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Thread: Removing light scratches on a brushed case

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    Member CamB's Avatar
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    Removing light scratches on a brushed case

    Anyone have any advice on what to use? I have a couple of scratches around the lugs of a brushed case. What would you use to smooth them out?
    Regards Cam

    Watches
    Omega Speedmaster 3510.50, Oris 1965 Diver, Tissot Visodate, Helson Blackbeard, Seiko PADI Turtle, Tag Heuer F1

  2. #2
    Scotchbrite pad (of suitable ferocity)

    http://www.ebay.com.au/sch/i.html?_f...brite&_sacat=0

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    Member scottjc's Avatar
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    Super fine diamond paste applied with a cotton bud.
    Sent from my Nokia Lumia 1020 using Tapatalk
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    El bot. geoffbot's Avatar
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    Anti-scratch spray
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  6. #5
    Quote Originally Posted by scottjc View Post
    Super fine diamond paste applied with a cotton bud.
    Sent from my Nokia Lumia 1020 using Tapatalk
    Do you then have to be careful to follow the grain of the original brushing?

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    Member scottjc's Avatar
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    Quote Originally Posted by Der Amf View Post
    Do you then have to be careful to follow the grain of the original brushing?

    Yes, but if you only rub very lightly then it shouldn't be a problem.
    To be honest it brings a frightening amount of grime off the surface so you'll probably continue over the whole watch.
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    Member Rusty's Avatar
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    Removing light scratches on a brushed case

    I have used the purple and grey one with good success on bracelets.
    I personally would be careful using it on a case as it is hard to get it right. It's easy to round off corners, it won't look the same as the other lugs, You end up having to do the rest of the case. Oh the horror!
    Depends on the watch too, It works well on my Oris TT1 as you can get straight runs on the lugs and its a big tool of a watch.
    I would not go anywhere near a Rolex case or like.
    Bright sunshine will show up mistakes terribly.
    Just my thoughts though.
    Rusty
    Last edited by Rusty; Feb 16, 2015 at 06:20 PM.

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  11. #8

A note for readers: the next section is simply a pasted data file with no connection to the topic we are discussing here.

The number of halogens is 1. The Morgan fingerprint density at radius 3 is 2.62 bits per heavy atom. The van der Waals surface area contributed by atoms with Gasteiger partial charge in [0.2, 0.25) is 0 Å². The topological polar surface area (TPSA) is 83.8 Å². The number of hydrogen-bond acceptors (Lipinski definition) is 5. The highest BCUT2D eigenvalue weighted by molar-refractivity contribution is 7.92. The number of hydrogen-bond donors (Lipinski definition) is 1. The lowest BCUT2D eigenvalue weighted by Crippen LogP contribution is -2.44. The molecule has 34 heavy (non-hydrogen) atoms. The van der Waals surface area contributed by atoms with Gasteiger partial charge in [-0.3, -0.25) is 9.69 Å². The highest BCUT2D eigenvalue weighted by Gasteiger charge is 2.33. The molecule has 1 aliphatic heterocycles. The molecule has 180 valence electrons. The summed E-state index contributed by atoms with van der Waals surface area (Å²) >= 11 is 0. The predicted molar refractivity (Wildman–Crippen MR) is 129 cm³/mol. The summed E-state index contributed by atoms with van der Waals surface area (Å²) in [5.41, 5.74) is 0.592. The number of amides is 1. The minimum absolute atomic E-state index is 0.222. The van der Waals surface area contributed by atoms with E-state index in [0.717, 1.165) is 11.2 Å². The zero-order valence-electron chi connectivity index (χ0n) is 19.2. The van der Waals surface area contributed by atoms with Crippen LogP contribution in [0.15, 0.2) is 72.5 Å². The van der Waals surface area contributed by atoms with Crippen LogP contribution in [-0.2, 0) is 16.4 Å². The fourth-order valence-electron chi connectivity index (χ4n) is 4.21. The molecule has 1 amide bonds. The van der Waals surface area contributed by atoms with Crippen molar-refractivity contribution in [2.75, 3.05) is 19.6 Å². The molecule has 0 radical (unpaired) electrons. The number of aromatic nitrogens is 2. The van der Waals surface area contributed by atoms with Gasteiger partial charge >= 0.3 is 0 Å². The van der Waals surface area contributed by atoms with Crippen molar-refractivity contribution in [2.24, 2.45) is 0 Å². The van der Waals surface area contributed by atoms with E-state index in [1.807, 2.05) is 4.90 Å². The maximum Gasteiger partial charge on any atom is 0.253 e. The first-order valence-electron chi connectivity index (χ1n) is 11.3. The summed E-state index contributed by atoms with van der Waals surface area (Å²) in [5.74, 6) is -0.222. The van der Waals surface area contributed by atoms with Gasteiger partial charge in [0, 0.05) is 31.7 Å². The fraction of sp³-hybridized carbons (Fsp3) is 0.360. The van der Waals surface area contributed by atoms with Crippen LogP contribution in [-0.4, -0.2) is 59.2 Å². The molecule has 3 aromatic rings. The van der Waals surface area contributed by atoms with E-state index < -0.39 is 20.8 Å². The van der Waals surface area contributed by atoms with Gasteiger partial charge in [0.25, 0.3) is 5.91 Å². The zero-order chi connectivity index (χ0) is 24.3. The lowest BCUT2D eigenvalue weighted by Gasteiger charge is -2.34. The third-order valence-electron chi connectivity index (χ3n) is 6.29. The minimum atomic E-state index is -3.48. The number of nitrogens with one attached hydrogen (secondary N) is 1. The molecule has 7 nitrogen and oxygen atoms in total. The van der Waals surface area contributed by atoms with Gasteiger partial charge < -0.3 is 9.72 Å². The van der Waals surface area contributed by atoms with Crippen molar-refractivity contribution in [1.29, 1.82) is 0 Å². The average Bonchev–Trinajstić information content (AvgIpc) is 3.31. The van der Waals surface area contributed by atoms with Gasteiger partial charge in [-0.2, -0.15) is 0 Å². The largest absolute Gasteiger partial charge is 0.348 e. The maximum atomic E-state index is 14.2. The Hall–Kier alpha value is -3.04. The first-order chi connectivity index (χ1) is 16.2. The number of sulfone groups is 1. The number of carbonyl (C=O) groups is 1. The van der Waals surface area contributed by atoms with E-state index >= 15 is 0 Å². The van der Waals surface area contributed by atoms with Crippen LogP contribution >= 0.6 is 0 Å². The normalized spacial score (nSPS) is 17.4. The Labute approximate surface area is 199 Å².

Member CamB's Avatar
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    Quote Originally Posted by scottjc View Post
    Super fine diamond paste applied with a cotton bud.
    Sent from my Nokia Lumia 1020 using Tapatalk
    What micron level are we talking here ?
    Regards Cam

    Watches
    Omega Speedmaster 3510.50, Oris 1965 Diver, Tissot Visodate, Helson Blackbeard, Seiko PADI Turtle, Tag Heuer F1

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  13. #9
    The Dude Abides Nokie's Avatar
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    If using diamond paste, I would stick to a high number (Less abrasive first), like 2.5-3.5 microns and work you way down to something more abrasive like 1.00 or .50 if needed, etc.

    If using a scotchbrite pad, again start with a milder to fine finish like a grey or white pad, and work your way down to a purple or green pad if you need more abrasion.

    The golden rule when correcting stainless steel, paint, plastic, exotic metals, etc is always start with the least abrasive compound first and if that does not work, move on the the next most abrasive compound and so forth....

    The biggest mistake most make is trying to use something too aggressive on the first try, when a medium to fine grit would produce the same results.

    Lapping with diamond paste requires a few passes usually to begin with, using even steady pressure and smooth overlapping strokes that ALWAYS go with the grain of the metal.

    My other hobby is car restoration and trim and stainless correction uses the exact same procedures and methods that you can use on correcting 316L stainless on most watches.
    "Either He's Dead, Or My Watch Has Stopped....."
    Groucho Marx

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    Member scottjc's Avatar
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    Quote Originally Posted by CamB View Post
    What micron level are we talking here ?

    I use 1.0-0.5 micron, 20,000 mesh diamond paste.
    If the supply of ETA movement parts affects you please complete this survey:
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